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Richard Linklater gets lots of love for his smaller movies like Dazed and Confused, Before Midnight, Bernie and Waking Life. Rightfully so. But one of his films that is sometimes overlooked is also, by far, the biggest grossing film of his career. That would be 2003’s School of Rock.
Written by Mike White and starring Jack Black, the film follows a slacker who poses as a substitute teacher, then turns his class into a world-class rock band. It’s one of those crowd-pleasing films that don’t really exist anymore; I dare you to turn it off if it’s ever on cable. The film’s 10 year anniversary is coming up in October and, to celebrate, Odd City Entertainment has commissioned artist NE to immortalize the film in screenprint. It’ll be exclusively available at an Austin-based anniversary screening of the film.
Check out the poster, and how to get tickets, below. Read More »
Just got home from the party for Me and Orson Welles at the 2008 Toronto International Film Festival. I had the opportunity to talk with Richard Linklater, who confirmed that a School of Rock sequel is far from a done deal. Linklater admitted that he only had one conversation with the studio about the project. Richard said that he had another project in mind for his next film and was surprised as anyone else to see the sequel announced in the trade papers as a done deal. Linklater said that it “might not happen” after all, expressing apprehension to the whole idea of a sequel. You have to appreciate a director who isn’t just in it for a quick buck or two, and actually cares about the legacy of his films.
Mike White’s screenplay for School of Rock 2: America Rocks follows the further adventures of Dewey Finn, as he leads a group of summer school students on a cross-country field trip that “delves into the history of rock ‘n’ roll and explores the roots of blues, rap, country and other genres.” A /Film reader poll showed that 95% of the 434 votes tallied were not interested in a sequel, while the remaining 5% voted for the option “There Was a School of Rock 1?”. It should be noted that no positive option was made available.
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Remember that pointless School of Rock sequel we warned you about a couple weeks ago? Well it’s happening. Paramount Pictures has signed Jack Black to reprise his role as Dewey Finn in School of Rock 2: America Rocks. According to Variety, Mike White’s script follows Finn leading a group of summer school students on a cross-country field trip that “delves into the history of rock ‘n’ roll and explores the roots of blues, rap, country and other genres.” I want to believe that this is something more than just a money grab. I want to believe that White and director Richard Linklater, who is also signed on to return, returned because of the story and not just a bundle of cash.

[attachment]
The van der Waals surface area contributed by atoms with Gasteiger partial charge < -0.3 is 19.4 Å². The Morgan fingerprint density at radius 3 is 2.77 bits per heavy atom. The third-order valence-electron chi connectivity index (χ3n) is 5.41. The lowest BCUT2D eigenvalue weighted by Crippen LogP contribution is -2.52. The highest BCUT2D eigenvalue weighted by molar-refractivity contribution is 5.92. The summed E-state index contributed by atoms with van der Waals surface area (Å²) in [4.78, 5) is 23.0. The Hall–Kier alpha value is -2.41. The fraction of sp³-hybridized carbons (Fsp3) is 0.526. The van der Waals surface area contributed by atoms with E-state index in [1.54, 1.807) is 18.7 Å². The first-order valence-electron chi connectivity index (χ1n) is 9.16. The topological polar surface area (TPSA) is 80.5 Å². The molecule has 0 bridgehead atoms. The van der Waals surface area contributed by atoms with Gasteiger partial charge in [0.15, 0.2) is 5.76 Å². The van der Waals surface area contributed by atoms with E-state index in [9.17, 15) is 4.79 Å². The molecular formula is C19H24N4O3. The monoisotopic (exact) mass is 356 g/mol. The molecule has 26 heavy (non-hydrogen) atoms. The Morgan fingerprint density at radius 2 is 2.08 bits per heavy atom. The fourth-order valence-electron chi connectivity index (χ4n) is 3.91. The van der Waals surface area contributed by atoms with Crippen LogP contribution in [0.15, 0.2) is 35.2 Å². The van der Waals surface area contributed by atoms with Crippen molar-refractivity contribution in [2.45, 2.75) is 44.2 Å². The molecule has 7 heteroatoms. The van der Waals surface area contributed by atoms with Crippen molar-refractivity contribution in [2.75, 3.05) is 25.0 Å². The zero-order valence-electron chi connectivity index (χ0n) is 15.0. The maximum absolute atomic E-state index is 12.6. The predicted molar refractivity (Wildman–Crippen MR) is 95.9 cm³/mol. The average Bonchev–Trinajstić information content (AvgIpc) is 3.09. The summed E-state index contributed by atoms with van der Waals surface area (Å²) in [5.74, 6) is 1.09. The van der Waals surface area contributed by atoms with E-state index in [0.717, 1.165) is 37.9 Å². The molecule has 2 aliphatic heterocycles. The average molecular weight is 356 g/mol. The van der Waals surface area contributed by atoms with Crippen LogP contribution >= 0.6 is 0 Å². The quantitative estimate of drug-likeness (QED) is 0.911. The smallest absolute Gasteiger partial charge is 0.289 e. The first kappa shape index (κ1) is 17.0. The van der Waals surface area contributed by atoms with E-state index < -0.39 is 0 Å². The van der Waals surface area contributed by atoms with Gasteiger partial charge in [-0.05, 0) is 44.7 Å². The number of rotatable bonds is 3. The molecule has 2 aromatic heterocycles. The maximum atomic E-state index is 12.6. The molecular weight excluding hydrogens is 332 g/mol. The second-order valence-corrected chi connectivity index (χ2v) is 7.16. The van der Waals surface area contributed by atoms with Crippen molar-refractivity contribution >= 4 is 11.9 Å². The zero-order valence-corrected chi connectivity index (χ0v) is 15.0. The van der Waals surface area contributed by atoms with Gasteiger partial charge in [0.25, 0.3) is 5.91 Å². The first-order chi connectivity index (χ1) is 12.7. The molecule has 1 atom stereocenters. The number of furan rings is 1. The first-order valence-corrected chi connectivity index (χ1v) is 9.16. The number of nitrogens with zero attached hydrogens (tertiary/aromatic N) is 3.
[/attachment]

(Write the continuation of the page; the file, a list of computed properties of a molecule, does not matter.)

Discuss: Now that you’ve had the chance to read a short plot synopsis, is there any chance School of Rock 2 might be a worthy sequel?
Last night, the Slashfilm staff got together via Second Life to brain storm strategy for something really trivial. Screenwriter, comedian and all around decent guy, Mike White, was kind enough to alert the online press that he had completed the script to School of Rock 2. Our dilemma: What could Slashfilm offer Jack Black and Mike White in order for them NOT to make this totally unneeded sequel aka “Jack Black teaches a spiky-haired kid wearing snowboard goggles on his forehead how to ‘play the skins, dude!’ part 2”?
Money was out the window. The original film grossed $80 million domestically. And our staffers did not aspire a sacrifice to Black in the form of bad tattoos. Nobody here hates or despises School of Rock like we do, say, Disaster Movie. Richard Linklater‘s was a family film, a twee bro-down, that didn’t totally suck even, and if you had a bad day at work, maybe you even cried watching it. But that was 2003.
Basically, Slashfilm doesn’t want to write about another SoR or face down its inevitable barrage of “ready-to-rock tweens” happy day marketing. Please world, no more endearing kids learning about Floyd via a chalk board, playing air guitars, throwing up limp \m/s or seeing Jack Black imitate AC/DC. Rock Band and Guitar Hero are enough. Plus, the sequel already exists. It’s called The Rocker and it “rocks out” on August 1st.
Our avatars shrugged and we went our separate ways. We decided to leave the sequel’s fate in the hands of our readers. Do you guys/gals/tween + hard rock loathers want to see/read/hear about School of Rock 2 in the near future/ever? Send the talent/studio involved a quick smoke signal by voting in our poll. Thanks!